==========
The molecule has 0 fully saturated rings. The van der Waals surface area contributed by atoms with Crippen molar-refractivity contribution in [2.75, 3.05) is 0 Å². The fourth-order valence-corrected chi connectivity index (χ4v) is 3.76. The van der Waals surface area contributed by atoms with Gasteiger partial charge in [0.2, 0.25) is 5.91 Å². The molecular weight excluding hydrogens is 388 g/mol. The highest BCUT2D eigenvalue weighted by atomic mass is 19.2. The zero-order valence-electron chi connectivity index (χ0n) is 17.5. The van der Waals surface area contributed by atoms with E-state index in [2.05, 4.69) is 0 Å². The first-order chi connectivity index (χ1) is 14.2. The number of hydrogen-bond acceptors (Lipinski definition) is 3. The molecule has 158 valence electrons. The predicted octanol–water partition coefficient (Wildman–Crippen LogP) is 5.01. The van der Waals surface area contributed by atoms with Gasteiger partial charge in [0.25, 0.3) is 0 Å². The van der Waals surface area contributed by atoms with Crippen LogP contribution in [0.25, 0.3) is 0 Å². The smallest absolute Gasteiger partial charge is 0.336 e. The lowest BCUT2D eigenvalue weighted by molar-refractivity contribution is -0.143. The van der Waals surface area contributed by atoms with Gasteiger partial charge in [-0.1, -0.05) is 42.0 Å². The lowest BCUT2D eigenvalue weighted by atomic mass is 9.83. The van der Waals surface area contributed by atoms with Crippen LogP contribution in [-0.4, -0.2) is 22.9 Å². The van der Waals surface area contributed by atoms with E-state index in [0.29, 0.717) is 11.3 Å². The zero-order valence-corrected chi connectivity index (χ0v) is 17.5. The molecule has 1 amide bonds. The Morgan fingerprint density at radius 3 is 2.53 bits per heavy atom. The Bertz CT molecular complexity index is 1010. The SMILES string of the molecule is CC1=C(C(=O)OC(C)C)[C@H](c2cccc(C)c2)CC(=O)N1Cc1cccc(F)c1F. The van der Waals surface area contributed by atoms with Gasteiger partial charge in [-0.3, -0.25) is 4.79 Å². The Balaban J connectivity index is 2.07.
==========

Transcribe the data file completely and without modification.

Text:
The molecule has 0 fully saturated rings. The van der Waals surface area contributed by atoms with Crippen molar-refractivity contribution in [2.75, 3.05) is 0 Å². The fourth-order valence-corrected chi connectivity index (χ4v) is 3.76. The van der Waals surface area contributed by atoms with Gasteiger partial charge in [0.2, 0.25) is 5.91 Å². The molecular weight excluding hydrogens is 388 g/mol. The highest BCUT2D eigenvalue weighted by atomic mass is 19.2. The zero-order valence-electron chi connectivity index (χ0n) is 17.5. The van der Waals surface area contributed by atoms with E-state index in [2.05, 4.69) is 0 Å². The first-order chi connectivity index (χ1) is 14.2. The number of hydrogen-bond acceptors (Lipinski definition) is 3. The molecule has 158 valence electrons. The predicted octanol–water partition coefficient (Wildman–Crippen LogP) is 5.01. The van der Waals surface area contributed by atoms with Gasteiger partial charge in [0.25, 0.3) is 0 Å². The van der Waals surface area contributed by atoms with Crippen LogP contribution in [0.25, 0.3) is 0 Å². The smallest absolute Gasteiger partial charge is 0.336 e. The lowest BCUT2D eigenvalue weighted by molar-refractivity contribution is -0.143. The van der Waals surface area contributed by atoms with Gasteiger partial charge in [-0.1, -0.05) is 42.0 Å². The lowest BCUT2D eigenvalue weighted by atomic mass is 9.83. The van der Waals surface area contributed by atoms with Crippen LogP contribution in [-0.4, -0.2) is 22.9 Å². The van der Waals surface area contributed by atoms with E-state index in [0.29, 0.717) is 11.3 Å². The zero-order valence-corrected chi connectivity index (χ0v) is 17.5. The molecule has 1 amide bonds. The Morgan fingerprint density at radius 3 is 2.53 bits per heavy atom. The Bertz CT molecular complexity index is 1010. The SMILES string of the molecule is CC1=C(C(=O)OC(C)C)[C@H](c2cccc(C)c2)CC(=O)N1Cc1cccc(F)c1F. The van der Waals surface area contributed by atoms with Gasteiger partial charge in [-0.3, -0.25) is 4.79 Å². The Balaban J connectivity index is 2.07.